Recently, I checked in on a message board of some folks I used to hang with in an mmorpg and saw that someone had left me a message talking about a memory she had of something we'd done. Yeah, that's vague, but the specifics aren't the thing.
What we did in that game was totally virtual. I never met most of the people who met lots to me in the game outside of the game, though I have met a few.
We acted through our avatars in a virtual world, and mostly, I had tons of fun.
It's surprising to me, after several years, how strongly I remember some of those ephemeral moments, though. How much I'd like to chat with familiar folks long since logged off (as have I). How much I'd like to have some of those experiences again (but you can't really go back, of course).
Some of the most fun I had in the game came from doing unexpected things, especially going somewhere with a couple people and doing something that required teamwork and skill, and pulling it off. Big cooperative multi-group accomplishments were also good, but the things I did with a couple people were usually more intense and my skills felt more necessary and important.
For me, life is rarely as scary, dangerous, or intense as that game was. Mostly, I'm glad of that, because the game's a LOT more forgiving of error than my body is. But still, the intensity was fun, and I sometimes miss it. And I miss being fairly good at doing my part to accomplish stuff. Somehow, committee meetings, even when we accomplish something important, rarely give me the rush of excitement. Teaching gives me a steady, lower level of rushing excitement, thank goodness, but I don't often have the sense of really good teamwork in teaching. Ideally, I would. But mostly, I don't.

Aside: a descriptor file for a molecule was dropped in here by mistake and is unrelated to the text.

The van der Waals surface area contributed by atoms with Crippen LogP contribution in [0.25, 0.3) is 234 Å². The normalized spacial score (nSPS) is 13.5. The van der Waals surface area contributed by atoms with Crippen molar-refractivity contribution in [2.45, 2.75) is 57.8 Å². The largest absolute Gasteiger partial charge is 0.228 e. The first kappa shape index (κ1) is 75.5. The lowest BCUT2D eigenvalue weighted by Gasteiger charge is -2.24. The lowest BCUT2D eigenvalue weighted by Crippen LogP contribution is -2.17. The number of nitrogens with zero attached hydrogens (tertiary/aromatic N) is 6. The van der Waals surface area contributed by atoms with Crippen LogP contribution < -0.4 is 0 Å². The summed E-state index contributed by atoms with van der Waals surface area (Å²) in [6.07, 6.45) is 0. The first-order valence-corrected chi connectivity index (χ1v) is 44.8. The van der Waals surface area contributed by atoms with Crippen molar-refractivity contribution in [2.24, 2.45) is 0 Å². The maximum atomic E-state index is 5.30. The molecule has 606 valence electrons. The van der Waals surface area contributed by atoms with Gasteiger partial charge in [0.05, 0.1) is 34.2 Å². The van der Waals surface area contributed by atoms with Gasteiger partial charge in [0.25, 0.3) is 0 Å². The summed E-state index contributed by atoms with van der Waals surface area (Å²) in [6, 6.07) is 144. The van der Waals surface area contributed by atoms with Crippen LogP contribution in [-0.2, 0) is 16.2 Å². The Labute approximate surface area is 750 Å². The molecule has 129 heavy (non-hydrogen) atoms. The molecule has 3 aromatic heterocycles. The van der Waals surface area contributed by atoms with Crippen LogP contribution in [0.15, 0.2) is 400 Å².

No doubt, that combination of real safety and rushing excitement contributes a lot to the popularity of both MMORPGs and Disneyland-type places.
When I was a very young child, I visited my Great Grandma K, and she visited us. As she got really old, GGK would confuse me for my mother as a child, or talk about waiting for her husband to bring the buckboard to pick her up (she was a teacher). I was fascinated by the way she'd talk about the past; her conversation was like bringing all those Little House books to life.
I knew four of my great grandparents (some on each side), so I probably have decent genetic potential for a long life. So, if I get old and demented, I wonder what people will think if I start reminiscing about dragons and such. What will happen when I start talking about the avatar names of people I interacted with (none of which sound like normal names)? Of how genuinely concerned I was the first time I met the famous B? Of how I feared Fear itself?
I went for a ride today with some friends, and got a moment of real fear when one of my friends stopped in front of my on the bridge. I barely got unclicked before I fell against the bridge railing. It would have been BAD to fall high against it and over! (I don't think I'd actually go over, but it did get my heart going!)